Getting back into Argentina if I leave for short time

BlahBlah

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John.St said:
IMO we shall be very careful about giving this sort of advice or hinting at such behavior.

Even with the higher fine (AR$ 300) we are talking of breaking the law to save 82 centavos a day + 4 BuqueBus tickets a year, or - as in my case - the bus ride or airplane Chile ida y vuelta.

The enforcement of the 180 days rule is very slack today - to say the least.
If I should venture a guess, this has to do with the foreign currency expats are bringing into a very strained economy.

There is a risk, however, that one cloudy day an election seats a Chavez-type president and then it may not be the best of policies when you re-enter for the umpteenth time, to have broken one or more laws time and again by overstaying.

I very strongly advice to not save a 1 or 2 pesos a day while taking the risk of being denied re-entry if things change and never break the laws of your adopted Vaterland.

Analyze what it will cost you, if one day you are refused re-entry either for good or for e.g. three years .

I would think it can also be used against you if you ever want to apply for a residence in Argentina. If you overstay your visa it will be marked down in your pasport, they might have an record somewhere else but atleast they can check it as long that you have your pasport

Personally I don't know what the problem is with leaving the country a couple of times a year. Colonia is nice to visit, Montevideo is nice for a (long) weekend and if you are not an American citizen you can also visit Igazu and hop over the border. A trip to Entre Rios is also nice

But you need money for that offcourse, which most foreigners who live in Argentina don't seem to have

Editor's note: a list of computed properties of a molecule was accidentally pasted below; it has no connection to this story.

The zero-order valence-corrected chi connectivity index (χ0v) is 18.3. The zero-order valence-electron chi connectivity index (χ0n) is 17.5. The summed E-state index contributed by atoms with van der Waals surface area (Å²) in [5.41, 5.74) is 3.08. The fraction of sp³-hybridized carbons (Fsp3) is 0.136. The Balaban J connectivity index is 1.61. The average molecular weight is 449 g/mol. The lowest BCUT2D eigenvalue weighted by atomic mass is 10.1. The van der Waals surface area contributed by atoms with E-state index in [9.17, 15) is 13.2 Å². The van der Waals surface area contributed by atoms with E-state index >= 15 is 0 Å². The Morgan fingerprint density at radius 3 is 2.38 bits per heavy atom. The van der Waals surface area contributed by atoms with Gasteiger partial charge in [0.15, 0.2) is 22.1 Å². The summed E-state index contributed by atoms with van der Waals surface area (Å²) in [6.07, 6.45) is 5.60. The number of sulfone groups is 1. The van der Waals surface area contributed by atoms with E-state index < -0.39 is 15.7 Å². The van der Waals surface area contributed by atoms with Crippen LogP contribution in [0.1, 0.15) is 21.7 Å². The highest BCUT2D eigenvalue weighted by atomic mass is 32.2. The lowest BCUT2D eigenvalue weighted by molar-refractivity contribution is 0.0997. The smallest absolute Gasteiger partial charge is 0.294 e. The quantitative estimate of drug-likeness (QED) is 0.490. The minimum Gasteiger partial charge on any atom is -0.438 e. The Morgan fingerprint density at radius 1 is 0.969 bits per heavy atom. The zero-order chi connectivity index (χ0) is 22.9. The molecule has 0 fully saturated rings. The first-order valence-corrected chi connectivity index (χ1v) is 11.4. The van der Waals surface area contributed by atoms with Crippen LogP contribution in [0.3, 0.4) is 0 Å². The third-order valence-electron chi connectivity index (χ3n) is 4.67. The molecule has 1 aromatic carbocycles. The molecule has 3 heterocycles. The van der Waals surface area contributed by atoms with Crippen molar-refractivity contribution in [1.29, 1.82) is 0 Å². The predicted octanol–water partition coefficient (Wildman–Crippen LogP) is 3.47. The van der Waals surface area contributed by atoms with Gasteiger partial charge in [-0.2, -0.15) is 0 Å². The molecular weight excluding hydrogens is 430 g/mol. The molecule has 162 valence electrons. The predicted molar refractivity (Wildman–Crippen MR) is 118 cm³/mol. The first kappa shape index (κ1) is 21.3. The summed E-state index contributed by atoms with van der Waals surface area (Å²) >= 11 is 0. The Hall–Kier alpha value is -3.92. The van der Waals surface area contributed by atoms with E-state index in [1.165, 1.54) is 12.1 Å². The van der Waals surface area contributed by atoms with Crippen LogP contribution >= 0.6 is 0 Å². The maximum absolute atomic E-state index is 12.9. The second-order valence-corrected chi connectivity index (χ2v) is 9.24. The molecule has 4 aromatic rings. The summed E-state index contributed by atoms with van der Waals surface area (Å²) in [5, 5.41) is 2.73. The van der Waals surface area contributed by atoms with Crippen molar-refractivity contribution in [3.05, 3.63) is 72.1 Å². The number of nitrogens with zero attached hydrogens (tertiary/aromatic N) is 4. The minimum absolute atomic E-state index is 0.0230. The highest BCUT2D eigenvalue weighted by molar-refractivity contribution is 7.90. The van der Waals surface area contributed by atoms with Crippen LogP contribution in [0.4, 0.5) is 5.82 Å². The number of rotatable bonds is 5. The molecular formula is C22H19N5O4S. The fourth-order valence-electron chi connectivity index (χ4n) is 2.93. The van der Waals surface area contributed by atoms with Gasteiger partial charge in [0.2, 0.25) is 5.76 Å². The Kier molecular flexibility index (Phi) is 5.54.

zork

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But who says you have a 180 day limit anyway? Is that a law?

My girlfriend's boss did the uruguay renewal trick a LOT of times so her passport was filled with these one day stamps and the last time she came (about a week ago) they were like 'you can't do this, you got too many stamps on your passport, you renewed your stay too many times'
so she asked him what's the limit and they didn't know what to say and just kept saying there were too many and she just stood up there asking them to show her a law that says X times is the limit and they just didn't know what to do and they let her in 'with a warning', it's all BS anyway, you just have to be tough enough cause this same thing happened to another friend and she just 'believed' them
 

John.St

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BlahBlah said:
I... but atleast they can check it as long that you have your pasport
As long as you have the same name, social security number and what else is in the machine readable part of your passport, all of which is registered in a central database.

Getting a new passport won't help.
 

mini

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John.St said:
As long as you have the same name, social security number and what else is in the machine readable part of your passport, all of which is registered in a central database.